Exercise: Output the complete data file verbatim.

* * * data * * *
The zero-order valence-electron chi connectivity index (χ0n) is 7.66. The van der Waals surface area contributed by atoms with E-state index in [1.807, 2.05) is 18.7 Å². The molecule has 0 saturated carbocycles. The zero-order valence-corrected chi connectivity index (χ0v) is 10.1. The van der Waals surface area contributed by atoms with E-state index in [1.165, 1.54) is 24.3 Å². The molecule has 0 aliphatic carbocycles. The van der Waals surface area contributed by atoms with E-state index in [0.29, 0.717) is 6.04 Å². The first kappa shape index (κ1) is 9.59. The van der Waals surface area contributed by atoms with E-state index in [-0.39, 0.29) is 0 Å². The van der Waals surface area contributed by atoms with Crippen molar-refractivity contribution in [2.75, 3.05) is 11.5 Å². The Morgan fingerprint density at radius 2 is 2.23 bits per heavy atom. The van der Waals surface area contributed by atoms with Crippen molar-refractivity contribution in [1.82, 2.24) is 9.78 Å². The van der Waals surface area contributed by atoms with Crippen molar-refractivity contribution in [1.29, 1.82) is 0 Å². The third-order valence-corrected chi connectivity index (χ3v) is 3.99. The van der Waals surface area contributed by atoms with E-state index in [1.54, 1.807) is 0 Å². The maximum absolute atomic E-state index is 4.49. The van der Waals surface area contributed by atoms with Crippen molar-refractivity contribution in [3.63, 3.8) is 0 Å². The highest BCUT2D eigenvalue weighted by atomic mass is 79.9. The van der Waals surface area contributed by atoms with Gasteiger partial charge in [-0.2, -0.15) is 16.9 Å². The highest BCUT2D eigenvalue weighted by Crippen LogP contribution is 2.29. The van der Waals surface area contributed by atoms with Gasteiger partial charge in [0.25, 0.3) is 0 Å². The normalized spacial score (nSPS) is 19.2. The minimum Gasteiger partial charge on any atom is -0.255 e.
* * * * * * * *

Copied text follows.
The zero-order valence-electron chi connectivity index (χ0n) is 7.66. The van der Waals surface area contributed by atoms with E-state index in [1.807, 2.05) is 18.7 Å². The molecule has 0 saturated carbocycles. The zero-order valence-corrected chi connectivity index (χ0v) is 10.1. The van der Waals surface area contributed by atoms with E-state index in [1.165, 1.54) is 24.3 Å². The molecule has 0 aliphatic carbocycles. The van der Waals surface area contributed by atoms with E-state index in [0.29, 0.717) is 6.04 Å². The first kappa shape index (κ1) is 9.59. The van der Waals surface area contributed by atoms with E-state index in [-0.39, 0.29) is 0 Å². The van der Waals surface area contributed by atoms with Crippen molar-refractivity contribution in [2.75, 3.05) is 11.5 Å². The Morgan fingerprint density at radius 2 is 2.23 bits per heavy atom. The van der Waals surface area contributed by atoms with Crippen molar-refractivity contribution in [1.82, 2.24) is 9.78 Å². The van der Waals surface area contributed by atoms with Crippen molar-refractivity contribution in [1.29, 1.82) is 0 Å². The third-order valence-corrected chi connectivity index (χ3v) is 3.99. The van der Waals surface area contributed by atoms with E-state index in [1.54, 1.807) is 0 Å². The maximum absolute atomic E-state index is 4.49. The van der Waals surface area contributed by atoms with Crippen molar-refractivity contribution in [3.63, 3.8) is 0 Å². The highest BCUT2D eigenvalue weighted by atomic mass is 79.9. The van der Waals surface area contributed by atoms with Gasteiger partial charge in [-0.2, -0.15) is 16.9 Å². The highest BCUT2D eigenvalue weighted by Crippen LogP contribution is 2.29. The van der Waals surface area contributed by atoms with Gasteiger partial charge in [0.25, 0.3) is 0 Å². The normalized spacial score (nSPS) is 19.2. The minimum Gasteiger partial charge on any atom is -0.255 e.